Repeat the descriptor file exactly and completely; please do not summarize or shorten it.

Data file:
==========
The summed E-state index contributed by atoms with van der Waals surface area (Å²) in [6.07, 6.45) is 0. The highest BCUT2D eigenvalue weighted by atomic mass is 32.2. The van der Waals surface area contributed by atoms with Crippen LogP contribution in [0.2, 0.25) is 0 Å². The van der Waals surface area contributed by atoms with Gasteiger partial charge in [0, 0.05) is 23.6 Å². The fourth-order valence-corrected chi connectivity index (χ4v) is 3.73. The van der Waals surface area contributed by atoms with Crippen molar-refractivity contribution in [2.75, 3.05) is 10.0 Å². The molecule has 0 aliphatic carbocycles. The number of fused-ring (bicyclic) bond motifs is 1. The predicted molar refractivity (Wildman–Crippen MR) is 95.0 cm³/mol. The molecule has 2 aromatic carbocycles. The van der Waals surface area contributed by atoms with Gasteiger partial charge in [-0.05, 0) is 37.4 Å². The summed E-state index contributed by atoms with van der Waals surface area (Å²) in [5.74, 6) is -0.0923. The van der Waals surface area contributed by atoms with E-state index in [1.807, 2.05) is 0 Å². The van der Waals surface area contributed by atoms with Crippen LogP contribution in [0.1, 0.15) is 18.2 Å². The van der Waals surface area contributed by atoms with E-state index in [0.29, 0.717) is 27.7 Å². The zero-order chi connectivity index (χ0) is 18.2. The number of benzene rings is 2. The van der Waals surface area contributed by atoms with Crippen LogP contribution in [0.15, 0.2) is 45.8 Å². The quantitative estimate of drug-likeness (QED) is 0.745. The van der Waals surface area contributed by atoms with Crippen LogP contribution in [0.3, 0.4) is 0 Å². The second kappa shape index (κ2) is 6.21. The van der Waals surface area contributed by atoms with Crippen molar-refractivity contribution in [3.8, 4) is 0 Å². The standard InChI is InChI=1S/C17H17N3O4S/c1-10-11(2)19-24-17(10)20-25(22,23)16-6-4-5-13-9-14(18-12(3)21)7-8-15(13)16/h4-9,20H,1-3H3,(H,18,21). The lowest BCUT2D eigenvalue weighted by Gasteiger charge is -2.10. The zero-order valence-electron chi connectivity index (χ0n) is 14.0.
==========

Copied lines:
The summed E-state index contributed by atoms with van der Waals surface area (Å²) in [6.07, 6.45) is 0. The highest BCUT2D eigenvalue weighted by atomic mass is 32.2. The van der Waals surface area contributed by atoms with Crippen LogP contribution in [0.2, 0.25) is 0 Å². The van der Waals surface area contributed by atoms with Gasteiger partial charge in [0, 0.05) is 23.6 Å². The fourth-order valence-corrected chi connectivity index (χ4v) is 3.73. The van der Waals surface area contributed by atoms with Crippen molar-refractivity contribution in [2.75, 3.05) is 10.0 Å². The molecule has 0 aliphatic carbocycles. The number of fused-ring (bicyclic) bond motifs is 1. The predicted molar refractivity (Wildman–Crippen MR) is 95.0 cm³/mol. The molecule has 2 aromatic carbocycles. The van der Waals surface area contributed by atoms with Gasteiger partial charge in [-0.05, 0) is 37.4 Å². The summed E-state index contributed by atoms with van der Waals surface area (Å²) in [5.74, 6) is -0.0923. The van der Waals surface area contributed by atoms with E-state index in [1.807, 2.05) is 0 Å². The van der Waals surface area contributed by atoms with Crippen LogP contribution in [0.1, 0.15) is 18.2 Å². The van der Waals surface area contributed by atoms with E-state index in [0.29, 0.717) is 27.7 Å². The zero-order chi connectivity index (χ0) is 18.2. The number of benzene rings is 2. The van der Waals surface area contributed by atoms with Crippen LogP contribution in [0.15, 0.2) is 45.8 Å². The quantitative estimate of drug-likeness (QED) is 0.745. The van der Waals surface area contributed by atoms with Crippen LogP contribution in [0.3, 0.4) is 0 Å². The second kappa shape index (κ2) is 6.21. The van der Waals surface area contributed by atoms with Crippen molar-refractivity contribution in [3.8, 4) is 0 Å². The standard InChI is InChI=1S/C17H17N3O4S/c1-10-11(2)19-24-17(10)20-25(22,23)16-6-4-5-13-9-14(18-12(3)21)7-8-15(13)16/h4-9,20H,1-3H3,(H,18,21). The lowest BCUT2D eigenvalue weighted by Gasteiger charge is -2.10. The zero-order valence-electron chi connectivity index (χ0n) is 14.0.